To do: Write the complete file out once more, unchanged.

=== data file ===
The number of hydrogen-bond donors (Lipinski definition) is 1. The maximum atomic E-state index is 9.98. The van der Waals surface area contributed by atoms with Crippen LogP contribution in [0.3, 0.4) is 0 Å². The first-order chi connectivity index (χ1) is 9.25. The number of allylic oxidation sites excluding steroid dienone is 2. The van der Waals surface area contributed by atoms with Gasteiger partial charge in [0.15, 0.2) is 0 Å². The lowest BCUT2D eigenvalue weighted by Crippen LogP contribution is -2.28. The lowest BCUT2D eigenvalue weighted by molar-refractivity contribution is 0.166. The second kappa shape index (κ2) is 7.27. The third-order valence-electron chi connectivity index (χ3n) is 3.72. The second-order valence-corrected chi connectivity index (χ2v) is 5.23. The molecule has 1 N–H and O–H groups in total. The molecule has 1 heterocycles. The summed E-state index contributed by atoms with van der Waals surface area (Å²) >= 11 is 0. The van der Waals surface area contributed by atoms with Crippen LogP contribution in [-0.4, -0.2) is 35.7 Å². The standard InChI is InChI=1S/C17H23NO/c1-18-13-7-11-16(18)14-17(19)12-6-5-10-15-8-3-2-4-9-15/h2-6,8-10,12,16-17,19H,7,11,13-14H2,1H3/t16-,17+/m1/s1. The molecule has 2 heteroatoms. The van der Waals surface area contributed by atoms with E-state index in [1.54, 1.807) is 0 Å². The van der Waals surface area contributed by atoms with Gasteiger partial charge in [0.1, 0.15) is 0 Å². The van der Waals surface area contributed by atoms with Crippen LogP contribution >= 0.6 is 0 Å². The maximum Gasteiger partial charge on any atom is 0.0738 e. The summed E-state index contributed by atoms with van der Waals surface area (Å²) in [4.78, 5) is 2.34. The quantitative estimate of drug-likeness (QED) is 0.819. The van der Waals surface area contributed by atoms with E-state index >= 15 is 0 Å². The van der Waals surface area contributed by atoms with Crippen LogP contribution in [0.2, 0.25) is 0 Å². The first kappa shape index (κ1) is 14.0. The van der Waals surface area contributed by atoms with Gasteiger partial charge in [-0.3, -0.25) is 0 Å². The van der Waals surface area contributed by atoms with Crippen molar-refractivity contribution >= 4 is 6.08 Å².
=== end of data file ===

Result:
The number of hydrogen-bond donors (Lipinski definition) is 1. The maximum atomic E-state index is 9.98. The van der Waals surface area contributed by atoms with Crippen LogP contribution in [0.3, 0.4) is 0 Å². The first-order chi connectivity index (χ1) is 9.25. The number of allylic oxidation sites excluding steroid dienone is 2. The van der Waals surface area contributed by atoms with Gasteiger partial charge in [0.15, 0.2) is 0 Å². The lowest BCUT2D eigenvalue weighted by Crippen LogP contribution is -2.28. The lowest BCUT2D eigenvalue weighted by molar-refractivity contribution is 0.166. The second kappa shape index (κ2) is 7.27. The third-order valence-electron chi connectivity index (χ3n) is 3.72. The second-order valence-corrected chi connectivity index (χ2v) is 5.23. The molecule has 1 N–H and O–H groups in total. The molecule has 1 heterocycles. The summed E-state index contributed by atoms with van der Waals surface area (Å²) >= 11 is 0. The van der Waals surface area contributed by atoms with Crippen LogP contribution in [-0.4, -0.2) is 35.7 Å². The standard InChI is InChI=1S/C17H23NO/c1-18-13-7-11-16(18)14-17(19)12-6-5-10-15-8-3-2-4-9-15/h2-6,8-10,12,16-17,19H,7,11,13-14H2,1H3/t16-,17+/m1/s1. The molecule has 2 heteroatoms. The van der Waals surface area contributed by atoms with E-state index in [1.54, 1.807) is 0 Å². The van der Waals surface area contributed by atoms with Gasteiger partial charge in [0.1, 0.15) is 0 Å². The van der Waals surface area contributed by atoms with Crippen LogP contribution >= 0.6 is 0 Å². The maximum Gasteiger partial charge on any atom is 0.0738 e. The summed E-state index contributed by atoms with van der Waals surface area (Å²) in [4.78, 5) is 2.34. The quantitative estimate of drug-likeness (QED) is 0.819. The van der Waals surface area contributed by atoms with E-state index >= 15 is 0 Å². The van der Waals surface area contributed by atoms with Crippen LogP contribution in [0.2, 0.25) is 0 Å². The first kappa shape index (κ1) is 14.0. The van der Waals surface area contributed by atoms with Gasteiger partial charge in [-0.3, -0.25) is 0 Å². The van der Waals surface area contributed by atoms with Crippen molar-refractivity contribution >= 4 is 6.08 Å².